... method, in contrast, is the project of cog- nitive “emendation” described in the Treatise on the Emendation of the Intellect and taken up in chapter 3. Garrett rightly emphasizes that true ideas are, for Spinoza, innate in the human mind, so that the process of intellectual devel- opment is focused...
Journal Article
The Philosophical Review (2009) 118 (2): 256–258.
Published: 01 April 2009
... to Spinoza’s method, in contrast, is the project of cog- nitive “emendation” described in the Treatise on the Emendation of the Intellect and taken up in chapter 3. Garrett rightly emphasizes that true ideas are, for Spinoza, innate in the human mind, so that the process of intellectual devel- opment...
Journal Article
The Philosophical Review (2009) 118 (2): 259–261.
Published: 01 April 2009
... method, in contrast, is the project of cog- nitive “emendation” described in the Treatise on the Emendation of the Intellect and taken up in chapter 3. Garrett rightly emphasizes that true ideas are, for Spinoza, innate in the human mind, so that the process of intellectual devel- opment is focused...
Journal Article
The Philosophical Review (2009) 118 (2): 261–266.
Published: 01 April 2009
... method, in contrast, is the project of cog- nitive “emendation” described in the Treatise on the Emendation of the Intellect and taken up in chapter 3. Garrett rightly emphasizes that true ideas are, for Spinoza, innate in the human mind, so that the process of intellectual devel- opment is focused...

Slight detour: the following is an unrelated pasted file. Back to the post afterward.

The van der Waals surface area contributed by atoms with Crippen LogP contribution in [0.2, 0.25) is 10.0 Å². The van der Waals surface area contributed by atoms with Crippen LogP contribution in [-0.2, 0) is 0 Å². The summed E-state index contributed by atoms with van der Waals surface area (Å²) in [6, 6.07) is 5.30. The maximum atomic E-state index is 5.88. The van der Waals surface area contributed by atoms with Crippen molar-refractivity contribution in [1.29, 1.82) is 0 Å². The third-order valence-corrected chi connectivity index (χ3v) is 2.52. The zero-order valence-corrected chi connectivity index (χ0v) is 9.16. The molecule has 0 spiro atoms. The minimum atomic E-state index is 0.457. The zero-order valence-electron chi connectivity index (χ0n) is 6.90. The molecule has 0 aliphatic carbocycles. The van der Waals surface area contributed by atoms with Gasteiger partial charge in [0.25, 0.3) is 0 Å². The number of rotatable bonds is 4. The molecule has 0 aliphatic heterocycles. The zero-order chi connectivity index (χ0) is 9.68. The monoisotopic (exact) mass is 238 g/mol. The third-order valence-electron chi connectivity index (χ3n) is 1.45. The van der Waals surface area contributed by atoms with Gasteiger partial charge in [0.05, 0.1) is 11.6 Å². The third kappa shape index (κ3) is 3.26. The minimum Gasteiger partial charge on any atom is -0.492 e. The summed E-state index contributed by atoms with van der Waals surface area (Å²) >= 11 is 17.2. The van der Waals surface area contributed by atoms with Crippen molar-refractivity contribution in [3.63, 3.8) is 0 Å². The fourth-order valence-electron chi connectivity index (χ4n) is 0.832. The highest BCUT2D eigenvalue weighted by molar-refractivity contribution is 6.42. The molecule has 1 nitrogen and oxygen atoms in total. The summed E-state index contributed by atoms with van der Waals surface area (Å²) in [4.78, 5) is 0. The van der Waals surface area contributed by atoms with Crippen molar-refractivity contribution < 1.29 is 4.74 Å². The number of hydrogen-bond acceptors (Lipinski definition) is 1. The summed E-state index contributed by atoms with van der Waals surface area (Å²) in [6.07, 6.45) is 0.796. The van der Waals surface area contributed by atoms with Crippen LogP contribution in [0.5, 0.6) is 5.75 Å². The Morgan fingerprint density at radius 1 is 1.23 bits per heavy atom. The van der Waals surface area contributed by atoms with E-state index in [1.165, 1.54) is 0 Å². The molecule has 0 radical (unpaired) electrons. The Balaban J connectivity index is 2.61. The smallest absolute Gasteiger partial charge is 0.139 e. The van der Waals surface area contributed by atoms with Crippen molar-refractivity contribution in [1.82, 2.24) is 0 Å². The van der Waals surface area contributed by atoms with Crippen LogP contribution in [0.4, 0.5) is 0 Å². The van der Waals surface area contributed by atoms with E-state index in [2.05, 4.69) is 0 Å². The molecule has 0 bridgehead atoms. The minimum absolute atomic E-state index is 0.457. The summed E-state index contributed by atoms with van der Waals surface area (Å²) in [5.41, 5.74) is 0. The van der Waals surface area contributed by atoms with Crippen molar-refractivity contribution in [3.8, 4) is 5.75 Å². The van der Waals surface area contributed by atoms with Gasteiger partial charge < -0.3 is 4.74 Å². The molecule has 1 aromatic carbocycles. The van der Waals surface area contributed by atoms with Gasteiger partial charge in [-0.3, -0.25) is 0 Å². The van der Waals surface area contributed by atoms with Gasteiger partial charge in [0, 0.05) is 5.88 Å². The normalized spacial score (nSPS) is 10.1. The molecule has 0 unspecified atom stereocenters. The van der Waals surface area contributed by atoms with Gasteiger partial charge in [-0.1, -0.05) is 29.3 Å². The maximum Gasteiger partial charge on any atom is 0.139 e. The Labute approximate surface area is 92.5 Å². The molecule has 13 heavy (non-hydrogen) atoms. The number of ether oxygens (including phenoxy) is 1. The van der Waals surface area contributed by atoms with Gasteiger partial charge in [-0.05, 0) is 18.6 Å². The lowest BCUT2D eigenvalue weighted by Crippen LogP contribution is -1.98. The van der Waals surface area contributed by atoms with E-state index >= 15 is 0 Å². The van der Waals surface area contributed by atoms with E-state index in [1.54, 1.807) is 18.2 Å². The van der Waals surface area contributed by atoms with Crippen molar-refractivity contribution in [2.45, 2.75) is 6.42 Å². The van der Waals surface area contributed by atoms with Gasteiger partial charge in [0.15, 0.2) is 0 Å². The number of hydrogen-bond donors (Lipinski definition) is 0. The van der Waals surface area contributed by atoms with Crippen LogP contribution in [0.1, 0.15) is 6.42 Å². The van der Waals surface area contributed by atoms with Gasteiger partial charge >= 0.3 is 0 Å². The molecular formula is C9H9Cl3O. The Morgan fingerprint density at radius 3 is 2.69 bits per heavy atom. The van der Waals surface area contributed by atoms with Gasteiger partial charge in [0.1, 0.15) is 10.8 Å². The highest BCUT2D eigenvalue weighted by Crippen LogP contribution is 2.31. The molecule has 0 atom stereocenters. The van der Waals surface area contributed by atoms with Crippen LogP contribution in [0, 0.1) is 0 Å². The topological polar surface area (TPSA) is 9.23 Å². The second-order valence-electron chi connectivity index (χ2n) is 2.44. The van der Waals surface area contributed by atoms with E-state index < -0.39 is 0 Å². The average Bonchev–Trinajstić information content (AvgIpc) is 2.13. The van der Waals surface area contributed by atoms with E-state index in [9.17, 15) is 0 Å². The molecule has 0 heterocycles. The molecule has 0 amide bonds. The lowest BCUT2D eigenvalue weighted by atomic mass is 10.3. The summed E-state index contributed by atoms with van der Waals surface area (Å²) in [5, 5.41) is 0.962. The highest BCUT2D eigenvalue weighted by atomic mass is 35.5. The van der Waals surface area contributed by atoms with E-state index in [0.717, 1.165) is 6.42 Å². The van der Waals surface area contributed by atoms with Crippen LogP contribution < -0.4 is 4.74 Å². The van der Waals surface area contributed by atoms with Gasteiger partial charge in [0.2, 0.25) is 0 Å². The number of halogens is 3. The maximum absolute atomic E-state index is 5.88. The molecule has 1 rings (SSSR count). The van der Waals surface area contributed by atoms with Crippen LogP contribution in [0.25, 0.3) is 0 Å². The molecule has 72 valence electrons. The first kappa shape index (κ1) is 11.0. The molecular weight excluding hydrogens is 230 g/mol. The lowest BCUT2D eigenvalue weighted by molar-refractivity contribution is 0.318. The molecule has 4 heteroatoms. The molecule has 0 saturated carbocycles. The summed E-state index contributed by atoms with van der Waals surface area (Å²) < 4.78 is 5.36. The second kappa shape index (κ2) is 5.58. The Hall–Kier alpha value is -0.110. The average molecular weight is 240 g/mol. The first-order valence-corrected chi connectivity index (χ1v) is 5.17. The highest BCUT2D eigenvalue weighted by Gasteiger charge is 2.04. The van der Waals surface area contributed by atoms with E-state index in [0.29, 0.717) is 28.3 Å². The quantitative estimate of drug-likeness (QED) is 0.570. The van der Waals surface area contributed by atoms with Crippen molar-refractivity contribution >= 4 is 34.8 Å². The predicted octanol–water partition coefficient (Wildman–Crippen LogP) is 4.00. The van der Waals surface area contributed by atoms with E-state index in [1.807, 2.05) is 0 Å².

Journal Article
The Philosophical Review (2009) 118 (2): 266–269.
Published: 01 April 2009
... to Spinoza’s method, in contrast, is the project of cog- nitive “emendation” described in the Treatise on the Emendation of the Intellect and taken up in chapter 3. Garrett rightly emphasizes that true ideas are, for Spinoza, innate in the human mind, so that the process of intellectual devel- opment...
Journal Article
The Philosophical Review (2009) 118 (2): 269–273.
Published: 01 April 2009
... to Spinoza’s method, in contrast, is the project of cog- nitive “emendation” described in the Treatise on the Emendation of the Intellect and taken up in chapter 3. Garrett rightly emphasizes that true ideas are, for Spinoza, innate in the human mind, so that the process of intellectual devel- opment...
Journal Article
The Philosophical Review (2009) 118 (2): 273–276.
Published: 01 April 2009
... method, in contrast, is the project of cog- nitive “emendation” described in the Treatise on the Emendation of the Intellect and taken up in chapter 3. Garrett rightly emphasizes that true ideas are, for Spinoza, innate in the human mind, so that the process of intellectual devel- opment is focused...